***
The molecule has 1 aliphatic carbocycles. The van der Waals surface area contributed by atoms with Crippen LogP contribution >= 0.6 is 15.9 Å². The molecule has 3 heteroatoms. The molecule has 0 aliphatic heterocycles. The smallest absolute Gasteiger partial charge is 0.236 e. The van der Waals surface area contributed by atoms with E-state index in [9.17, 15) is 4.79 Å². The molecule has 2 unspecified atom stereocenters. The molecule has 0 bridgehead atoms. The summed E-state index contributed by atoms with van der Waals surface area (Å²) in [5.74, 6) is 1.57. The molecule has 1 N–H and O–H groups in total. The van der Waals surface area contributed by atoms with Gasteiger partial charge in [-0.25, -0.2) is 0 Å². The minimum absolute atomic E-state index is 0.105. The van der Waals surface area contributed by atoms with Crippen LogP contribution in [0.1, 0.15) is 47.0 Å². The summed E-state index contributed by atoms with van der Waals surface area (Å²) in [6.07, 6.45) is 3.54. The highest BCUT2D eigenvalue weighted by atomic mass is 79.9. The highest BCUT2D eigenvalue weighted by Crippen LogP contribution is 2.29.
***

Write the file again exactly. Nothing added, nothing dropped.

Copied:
The molecule has 1 aliphatic carbocycles. The van der Waals surface area contributed by atoms with Crippen LogP contribution >= 0.6 is 15.9 Å². The molecule has 3 heteroatoms. The molecule has 0 aliphatic heterocycles. The smallest absolute Gasteiger partial charge is 0.236 e. The van der Waals surface area contributed by atoms with E-state index in [9.17, 15) is 4.79 Å². The molecule has 2 unspecified atom stereocenters. The molecule has 0 bridgehead atoms. The summed E-state index contributed by atoms with van der Waals surface area (Å²) in [5.74, 6) is 1.57. The molecule has 1 N–H and O–H groups in total. The van der Waals surface area contributed by atoms with Gasteiger partial charge in [-0.25, -0.2) is 0 Å². The minimum absolute atomic E-state index is 0.105. The van der Waals surface area contributed by atoms with Crippen LogP contribution in [0.1, 0.15) is 47.0 Å². The summed E-state index contributed by atoms with van der Waals surface area (Å²) in [6.07, 6.45) is 3.54. The highest BCUT2D eigenvalue weighted by atomic mass is 79.9. The highest BCUT2D eigenvalue weighted by Crippen LogP contribution is 2.29.